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Long IslandCrime

Internet search centered around killing, prosecutor in Long Beach homicide case says

Ralph Keppler and Francesca Kiel are jailed while

Ralph Keppler and Francesca Kiel are jailed while awaiting trial on second-degree murder charges in the death of her mother, Theresa Kiel. Photo Credit: NCPD

Internet searches linked to an email account of a Lynbrook woman accused of teaming up with her boyfriend to kill her mother showed a search of topics including “easiest way to kill someone,” a prosecutor said Friday.

Google searches connected to a Gmail account belonging to Francesca Kiel also included searches about two weeks before her mother’s homicide of “methods for killing with your bare hands” and “single skull death blows,” prosecutor Stefanie Palma also told a judge.

The revelation came as Kiel, 22, and her boyfriend, ex-New York City correction officer Ralph Keppler, 29, appeared Friday in Nassau County Court for a conference in their criminal case.

Kiel’s attorney, Geoffrey Prime, said after court that the prosecution had just handed over the victim’s medical records and records linked to the allegations about the internet searches.

“There’s no evidence that my client searched in the manner that the district attorney’s office is implying,” he added.

Kiel and Keppler face murder and conspiracy charges in the December 2016 fatal beating of Theresa Kiel, 56, of Long Beach, a former Malverne teacher.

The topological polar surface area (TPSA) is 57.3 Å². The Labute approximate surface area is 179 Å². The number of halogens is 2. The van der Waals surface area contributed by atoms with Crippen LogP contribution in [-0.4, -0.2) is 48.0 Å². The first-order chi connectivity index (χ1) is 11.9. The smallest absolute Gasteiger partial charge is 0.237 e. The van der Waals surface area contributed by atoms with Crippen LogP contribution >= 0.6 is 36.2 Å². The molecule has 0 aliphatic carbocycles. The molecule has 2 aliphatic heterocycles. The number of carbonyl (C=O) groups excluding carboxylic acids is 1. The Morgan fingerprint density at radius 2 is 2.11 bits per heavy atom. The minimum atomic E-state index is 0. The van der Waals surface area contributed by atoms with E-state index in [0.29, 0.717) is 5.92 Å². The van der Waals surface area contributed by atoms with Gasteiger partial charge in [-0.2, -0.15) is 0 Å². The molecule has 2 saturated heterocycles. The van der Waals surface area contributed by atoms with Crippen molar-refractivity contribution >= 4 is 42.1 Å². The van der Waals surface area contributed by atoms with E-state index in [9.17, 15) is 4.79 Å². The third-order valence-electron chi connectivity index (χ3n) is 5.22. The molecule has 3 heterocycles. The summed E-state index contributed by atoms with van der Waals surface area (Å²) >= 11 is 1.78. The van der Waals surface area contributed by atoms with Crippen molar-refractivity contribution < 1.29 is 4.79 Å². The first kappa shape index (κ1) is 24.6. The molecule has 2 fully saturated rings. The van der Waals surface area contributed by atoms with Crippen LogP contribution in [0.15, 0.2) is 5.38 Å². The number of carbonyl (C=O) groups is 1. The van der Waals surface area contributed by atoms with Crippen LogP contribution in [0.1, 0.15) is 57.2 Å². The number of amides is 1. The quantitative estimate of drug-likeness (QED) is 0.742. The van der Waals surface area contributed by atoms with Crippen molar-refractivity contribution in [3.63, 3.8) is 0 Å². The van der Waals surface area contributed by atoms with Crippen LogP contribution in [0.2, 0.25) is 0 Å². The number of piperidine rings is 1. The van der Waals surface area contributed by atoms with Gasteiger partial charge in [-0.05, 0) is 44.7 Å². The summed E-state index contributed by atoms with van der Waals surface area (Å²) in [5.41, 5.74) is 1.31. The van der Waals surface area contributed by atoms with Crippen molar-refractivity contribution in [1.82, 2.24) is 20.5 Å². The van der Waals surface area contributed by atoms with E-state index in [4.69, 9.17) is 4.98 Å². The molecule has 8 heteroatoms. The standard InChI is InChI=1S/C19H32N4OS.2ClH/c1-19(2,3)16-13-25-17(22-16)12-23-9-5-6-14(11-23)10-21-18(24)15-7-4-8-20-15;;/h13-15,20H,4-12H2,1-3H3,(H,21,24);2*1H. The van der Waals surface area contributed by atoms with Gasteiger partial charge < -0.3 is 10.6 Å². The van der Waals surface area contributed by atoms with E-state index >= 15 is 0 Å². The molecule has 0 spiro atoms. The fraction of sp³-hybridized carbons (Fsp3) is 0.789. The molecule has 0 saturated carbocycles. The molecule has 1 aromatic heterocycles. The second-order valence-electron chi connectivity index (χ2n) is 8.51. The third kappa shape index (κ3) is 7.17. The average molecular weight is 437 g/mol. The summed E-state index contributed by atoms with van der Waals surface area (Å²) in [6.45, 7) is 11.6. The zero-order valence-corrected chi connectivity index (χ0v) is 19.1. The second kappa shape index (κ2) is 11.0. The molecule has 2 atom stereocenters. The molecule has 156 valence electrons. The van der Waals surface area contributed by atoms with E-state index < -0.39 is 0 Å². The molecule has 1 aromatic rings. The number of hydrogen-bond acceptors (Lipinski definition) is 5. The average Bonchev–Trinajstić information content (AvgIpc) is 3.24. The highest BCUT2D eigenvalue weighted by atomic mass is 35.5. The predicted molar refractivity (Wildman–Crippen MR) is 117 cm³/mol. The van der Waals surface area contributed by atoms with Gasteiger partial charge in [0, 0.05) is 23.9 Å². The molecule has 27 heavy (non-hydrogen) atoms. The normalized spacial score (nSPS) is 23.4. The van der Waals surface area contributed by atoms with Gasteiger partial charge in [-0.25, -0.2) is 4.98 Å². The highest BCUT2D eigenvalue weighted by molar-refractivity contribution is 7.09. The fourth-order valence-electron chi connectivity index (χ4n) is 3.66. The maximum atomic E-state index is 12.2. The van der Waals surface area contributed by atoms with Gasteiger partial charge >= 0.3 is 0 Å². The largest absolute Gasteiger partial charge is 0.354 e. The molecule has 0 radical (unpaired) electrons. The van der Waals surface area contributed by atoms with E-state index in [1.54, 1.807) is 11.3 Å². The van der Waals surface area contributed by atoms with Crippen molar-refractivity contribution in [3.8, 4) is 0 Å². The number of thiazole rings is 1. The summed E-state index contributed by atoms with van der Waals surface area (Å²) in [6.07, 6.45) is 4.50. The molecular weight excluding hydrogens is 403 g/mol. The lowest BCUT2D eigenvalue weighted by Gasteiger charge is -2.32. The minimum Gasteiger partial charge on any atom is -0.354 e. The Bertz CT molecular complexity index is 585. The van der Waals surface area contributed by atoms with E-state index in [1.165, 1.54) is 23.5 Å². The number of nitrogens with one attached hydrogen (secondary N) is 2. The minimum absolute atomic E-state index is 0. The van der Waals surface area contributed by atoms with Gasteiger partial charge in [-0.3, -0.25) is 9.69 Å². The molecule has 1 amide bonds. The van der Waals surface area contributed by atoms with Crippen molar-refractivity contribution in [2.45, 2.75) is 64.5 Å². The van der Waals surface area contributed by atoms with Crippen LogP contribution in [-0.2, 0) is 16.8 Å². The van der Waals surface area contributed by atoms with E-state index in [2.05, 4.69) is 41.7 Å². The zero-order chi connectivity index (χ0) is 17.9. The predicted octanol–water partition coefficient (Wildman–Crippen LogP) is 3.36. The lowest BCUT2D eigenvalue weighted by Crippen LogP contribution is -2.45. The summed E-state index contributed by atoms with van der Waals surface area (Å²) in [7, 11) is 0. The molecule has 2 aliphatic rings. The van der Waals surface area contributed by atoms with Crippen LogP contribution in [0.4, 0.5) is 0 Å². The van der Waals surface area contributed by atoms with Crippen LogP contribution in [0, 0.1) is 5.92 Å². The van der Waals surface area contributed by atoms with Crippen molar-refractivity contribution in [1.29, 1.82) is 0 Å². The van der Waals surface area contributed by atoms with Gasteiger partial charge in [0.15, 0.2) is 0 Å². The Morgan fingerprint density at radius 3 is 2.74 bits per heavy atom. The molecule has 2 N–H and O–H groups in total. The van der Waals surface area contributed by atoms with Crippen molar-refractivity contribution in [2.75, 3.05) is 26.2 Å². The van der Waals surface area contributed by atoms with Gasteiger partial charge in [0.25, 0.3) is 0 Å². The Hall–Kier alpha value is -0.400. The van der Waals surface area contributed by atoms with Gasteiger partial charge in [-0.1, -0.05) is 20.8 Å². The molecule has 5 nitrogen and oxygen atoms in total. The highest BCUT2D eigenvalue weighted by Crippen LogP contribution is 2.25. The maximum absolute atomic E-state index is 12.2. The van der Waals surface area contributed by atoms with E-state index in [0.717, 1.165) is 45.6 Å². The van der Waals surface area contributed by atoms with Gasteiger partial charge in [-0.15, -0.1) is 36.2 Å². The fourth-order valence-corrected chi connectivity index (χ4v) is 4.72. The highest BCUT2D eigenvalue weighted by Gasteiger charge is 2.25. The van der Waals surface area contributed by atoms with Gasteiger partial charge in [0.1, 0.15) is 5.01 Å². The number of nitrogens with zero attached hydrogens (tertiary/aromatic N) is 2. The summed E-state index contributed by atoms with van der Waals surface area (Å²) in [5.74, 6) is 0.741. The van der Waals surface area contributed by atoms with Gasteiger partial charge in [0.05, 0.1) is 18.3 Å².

Prosecutors have alleged Keppler, of Lynbrook, used a metal pipe to attack the victim at 10:30 p.m. on Dec. 4, 2016, in the entrance of her apartment complex — an assault they say was motivated by a business dispute.

Keppler had filed a lawsuit before the attack claiming he and his family gave Theresa Kiel and her adult son, Vincent, money to develop a dating app, but she squandered it.

The Nassau district attorney’s office previously has alleged that the victim’s daughter put a GPS device on her mother’s car to track her and called a cab to pick up Keppler after the attack.

Both defendants maintain their innocence and remain jailed while awaiting trial.

Theresa Kiel lived in a vegetative state for nearly two years after the attack before dying while hospitalized in November 2018.

Police arrested Keppler on suspicion of attempted murder in early 2018, before police arrested both defendants on murder charges after the victim’s death.

Palma also told Acting State Supreme Court Justice Christopher Quinn on Friday that a search linked to Francesca Kiel’s Gmail account on Nov. 23, 2016 asked the question: “Can you be fired for being a suspect in a crime?”

Keppler’s lawyer, Marc Gann, declined to comment after court. He has said previously that he believed his client was the victim of a “setup,” and that many people had the motivation to attack the victim because of the “significant financial dispute” involving a civil lawsuit in which she and Keppler were involved.

The case will be back in court early next month.

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